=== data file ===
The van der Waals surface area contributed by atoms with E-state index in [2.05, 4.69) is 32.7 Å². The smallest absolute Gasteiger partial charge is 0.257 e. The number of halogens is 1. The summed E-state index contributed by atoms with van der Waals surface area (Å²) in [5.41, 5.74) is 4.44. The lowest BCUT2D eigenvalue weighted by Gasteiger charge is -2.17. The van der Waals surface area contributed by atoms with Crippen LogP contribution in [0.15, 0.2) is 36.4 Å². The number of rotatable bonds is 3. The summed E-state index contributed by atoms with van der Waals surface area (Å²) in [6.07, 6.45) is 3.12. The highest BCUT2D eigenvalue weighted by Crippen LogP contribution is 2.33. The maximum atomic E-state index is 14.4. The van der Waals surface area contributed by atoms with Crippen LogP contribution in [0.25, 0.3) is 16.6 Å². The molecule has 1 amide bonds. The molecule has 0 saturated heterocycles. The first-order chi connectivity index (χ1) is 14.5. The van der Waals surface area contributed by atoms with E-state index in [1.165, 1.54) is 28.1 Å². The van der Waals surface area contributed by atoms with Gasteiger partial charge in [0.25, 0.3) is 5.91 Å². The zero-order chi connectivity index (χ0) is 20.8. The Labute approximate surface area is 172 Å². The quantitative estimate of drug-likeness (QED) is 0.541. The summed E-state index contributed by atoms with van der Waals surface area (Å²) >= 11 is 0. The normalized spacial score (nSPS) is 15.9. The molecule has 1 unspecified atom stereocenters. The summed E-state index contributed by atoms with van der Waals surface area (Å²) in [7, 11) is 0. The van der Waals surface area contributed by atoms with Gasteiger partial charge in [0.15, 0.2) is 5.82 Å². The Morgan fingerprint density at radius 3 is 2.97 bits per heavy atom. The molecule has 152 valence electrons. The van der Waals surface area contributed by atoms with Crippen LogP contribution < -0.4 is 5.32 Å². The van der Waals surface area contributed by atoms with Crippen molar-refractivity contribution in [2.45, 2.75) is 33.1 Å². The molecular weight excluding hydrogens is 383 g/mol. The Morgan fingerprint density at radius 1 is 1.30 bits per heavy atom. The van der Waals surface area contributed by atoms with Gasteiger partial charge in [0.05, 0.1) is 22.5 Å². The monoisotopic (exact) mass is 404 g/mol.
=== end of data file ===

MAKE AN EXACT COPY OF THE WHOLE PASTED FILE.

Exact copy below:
The van der Waals surface area contributed by atoms with E-state index in [2.05, 4.69) is 32.7 Å². The smallest absolute Gasteiger partial charge is 0.257 e. The number of halogens is 1. The summed E-state index contributed by atoms with van der Waals surface area (Å²) in [5.41, 5.74) is 4.44. The lowest BCUT2D eigenvalue weighted by Gasteiger charge is -2.17. The van der Waals surface area contributed by atoms with Crippen LogP contribution in [0.15, 0.2) is 36.4 Å². The number of rotatable bonds is 3. The summed E-state index contributed by atoms with van der Waals surface area (Å²) in [6.07, 6.45) is 3.12. The highest BCUT2D eigenvalue weighted by Crippen LogP contribution is 2.33. The maximum atomic E-state index is 14.4. The van der Waals surface area contributed by atoms with Crippen LogP contribution in [0.25, 0.3) is 16.6 Å². The molecule has 1 amide bonds. The molecule has 0 saturated heterocycles. The first-order chi connectivity index (χ1) is 14.5. The van der Waals surface area contributed by atoms with E-state index in [1.165, 1.54) is 28.1 Å². The van der Waals surface area contributed by atoms with Gasteiger partial charge in [0.25, 0.3) is 5.91 Å². The zero-order chi connectivity index (χ0) is 20.8. The Labute approximate surface area is 172 Å². The quantitative estimate of drug-likeness (QED) is 0.541. The summed E-state index contributed by atoms with van der Waals surface area (Å²) >= 11 is 0. The normalized spacial score (nSPS) is 15.9. The molecule has 1 unspecified atom stereocenters. The summed E-state index contributed by atoms with van der Waals surface area (Å²) in [7, 11) is 0. The van der Waals surface area contributed by atoms with Gasteiger partial charge in [0.15, 0.2) is 5.82 Å². The Morgan fingerprint density at radius 3 is 2.97 bits per heavy atom. The molecule has 152 valence electrons. The van der Waals surface area contributed by atoms with Crippen LogP contribution < -0.4 is 5.32 Å². The van der Waals surface area contributed by atoms with Crippen molar-refractivity contribution in [2.45, 2.75) is 33.1 Å². The molecular weight excluding hydrogens is 383 g/mol. The Morgan fingerprint density at radius 1 is 1.30 bits per heavy atom. The van der Waals surface area contributed by atoms with Gasteiger partial charge in [0.05, 0.1) is 22.5 Å². The monoisotopic (exact) mass is 404 g/mol.